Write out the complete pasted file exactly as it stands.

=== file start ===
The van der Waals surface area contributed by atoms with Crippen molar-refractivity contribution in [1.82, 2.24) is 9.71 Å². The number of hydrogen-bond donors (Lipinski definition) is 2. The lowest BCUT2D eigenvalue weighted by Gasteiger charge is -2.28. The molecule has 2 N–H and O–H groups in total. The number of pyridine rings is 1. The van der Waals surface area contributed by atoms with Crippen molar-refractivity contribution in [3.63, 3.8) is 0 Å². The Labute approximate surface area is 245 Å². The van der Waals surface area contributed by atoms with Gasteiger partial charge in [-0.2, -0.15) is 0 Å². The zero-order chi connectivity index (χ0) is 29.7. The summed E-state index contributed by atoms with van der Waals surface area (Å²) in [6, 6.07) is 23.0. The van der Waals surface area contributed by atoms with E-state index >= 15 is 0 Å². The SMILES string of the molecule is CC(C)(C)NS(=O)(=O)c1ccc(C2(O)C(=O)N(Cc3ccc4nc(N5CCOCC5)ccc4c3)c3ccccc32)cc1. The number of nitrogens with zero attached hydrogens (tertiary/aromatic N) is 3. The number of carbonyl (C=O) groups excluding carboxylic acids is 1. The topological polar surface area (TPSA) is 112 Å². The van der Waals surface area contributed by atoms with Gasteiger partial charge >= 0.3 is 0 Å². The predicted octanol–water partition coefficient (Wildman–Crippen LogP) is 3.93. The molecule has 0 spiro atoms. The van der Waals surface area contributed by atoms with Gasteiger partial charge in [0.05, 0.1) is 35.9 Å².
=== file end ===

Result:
The van der Waals surface area contributed by atoms with Crippen molar-refractivity contribution in [1.82, 2.24) is 9.71 Å². The number of hydrogen-bond donors (Lipinski definition) is 2. The lowest BCUT2D eigenvalue weighted by Gasteiger charge is -2.28. The molecule has 2 N–H and O–H groups in total. The number of pyridine rings is 1. The van der Waals surface area contributed by atoms with Crippen molar-refractivity contribution in [3.63, 3.8) is 0 Å². The Labute approximate surface area is 245 Å². The van der Waals surface area contributed by atoms with Gasteiger partial charge in [-0.2, -0.15) is 0 Å². The zero-order chi connectivity index (χ0) is 29.7. The summed E-state index contributed by atoms with van der Waals surface area (Å²) in [6, 6.07) is 23.0. The van der Waals surface area contributed by atoms with E-state index >= 15 is 0 Å². The SMILES string of the molecule is CC(C)(C)NS(=O)(=O)c1ccc(C2(O)C(=O)N(Cc3ccc4nc(N5CCOCC5)ccc4c3)c3ccccc32)cc1. The number of nitrogens with zero attached hydrogens (tertiary/aromatic N) is 3. The number of carbonyl (C=O) groups excluding carboxylic acids is 1. The topological polar surface area (TPSA) is 112 Å². The van der Waals surface area contributed by atoms with Gasteiger partial charge >= 0.3 is 0 Å². The predicted octanol–water partition coefficient (Wildman–Crippen LogP) is 3.93. The molecule has 0 spiro atoms. The van der Waals surface area contributed by atoms with Gasteiger partial charge in [0.05, 0.1) is 35.9 Å².